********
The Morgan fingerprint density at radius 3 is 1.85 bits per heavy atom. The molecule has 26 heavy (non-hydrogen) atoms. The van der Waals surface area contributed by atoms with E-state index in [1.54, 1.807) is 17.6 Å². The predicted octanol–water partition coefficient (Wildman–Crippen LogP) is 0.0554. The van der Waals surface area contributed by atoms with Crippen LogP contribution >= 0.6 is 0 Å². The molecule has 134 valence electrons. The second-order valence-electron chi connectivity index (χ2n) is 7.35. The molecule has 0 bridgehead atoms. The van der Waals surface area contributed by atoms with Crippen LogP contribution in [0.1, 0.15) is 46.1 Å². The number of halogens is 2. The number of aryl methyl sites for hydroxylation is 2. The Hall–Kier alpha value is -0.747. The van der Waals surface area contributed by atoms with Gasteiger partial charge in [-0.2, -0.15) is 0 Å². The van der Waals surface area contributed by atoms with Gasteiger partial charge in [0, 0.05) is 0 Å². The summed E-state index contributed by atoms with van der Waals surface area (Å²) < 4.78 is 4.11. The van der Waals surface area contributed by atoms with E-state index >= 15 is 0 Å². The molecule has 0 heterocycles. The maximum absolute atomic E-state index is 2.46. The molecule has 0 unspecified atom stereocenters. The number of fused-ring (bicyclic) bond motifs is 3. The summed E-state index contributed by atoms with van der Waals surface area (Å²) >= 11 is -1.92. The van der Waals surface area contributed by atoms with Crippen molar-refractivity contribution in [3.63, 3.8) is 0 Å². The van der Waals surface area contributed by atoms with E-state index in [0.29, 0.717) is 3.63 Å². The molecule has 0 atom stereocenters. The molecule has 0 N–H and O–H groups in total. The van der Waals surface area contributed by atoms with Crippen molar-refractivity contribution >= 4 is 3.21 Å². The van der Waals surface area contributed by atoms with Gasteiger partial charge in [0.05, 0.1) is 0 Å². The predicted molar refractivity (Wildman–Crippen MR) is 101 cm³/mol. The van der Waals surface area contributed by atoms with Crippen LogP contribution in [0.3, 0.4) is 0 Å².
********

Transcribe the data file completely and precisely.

The Morgan fingerprint density at radius 3 is 1.85 bits per heavy atom. The molecule has 26 heavy (non-hydrogen) atoms. The van der Waals surface area contributed by atoms with E-state index in [1.54, 1.807) is 17.6 Å². The predicted octanol–water partition coefficient (Wildman–Crippen LogP) is 0.0554. The van der Waals surface area contributed by atoms with Crippen LogP contribution >= 0.6 is 0 Å². The molecule has 134 valence electrons. The second-order valence-electron chi connectivity index (χ2n) is 7.35. The molecule has 0 bridgehead atoms. The van der Waals surface area contributed by atoms with Crippen LogP contribution in [0.1, 0.15) is 46.1 Å². The number of halogens is 2. The number of aryl methyl sites for hydroxylation is 2. The Hall–Kier alpha value is -0.747. The van der Waals surface area contributed by atoms with Gasteiger partial charge in [-0.2, -0.15) is 0 Å². The van der Waals surface area contributed by atoms with Gasteiger partial charge in [0, 0.05) is 0 Å². The summed E-state index contributed by atoms with van der Waals surface area (Å²) < 4.78 is 4.11. The van der Waals surface area contributed by atoms with E-state index >= 15 is 0 Å². The molecule has 0 heterocycles. The maximum absolute atomic E-state index is 2.46. The molecule has 0 unspecified atom stereocenters. The number of fused-ring (bicyclic) bond motifs is 3. The summed E-state index contributed by atoms with van der Waals surface area (Å²) >= 11 is -1.92. The van der Waals surface area contributed by atoms with Crippen molar-refractivity contribution in [3.63, 3.8) is 0 Å². The van der Waals surface area contributed by atoms with E-state index in [0.29, 0.717) is 3.63 Å². The molecule has 0 atom stereocenters. The molecule has 0 N–H and O–H groups in total. The van der Waals surface area contributed by atoms with Crippen molar-refractivity contribution >= 4 is 3.21 Å². The van der Waals surface area contributed by atoms with Gasteiger partial charge in [0.05, 0.1) is 0 Å². The predicted molar refractivity (Wildman–Crippen MR) is 101 cm³/mol. The van der Waals surface area contributed by atoms with Crippen LogP contribution in [0.3, 0.4) is 0 Å².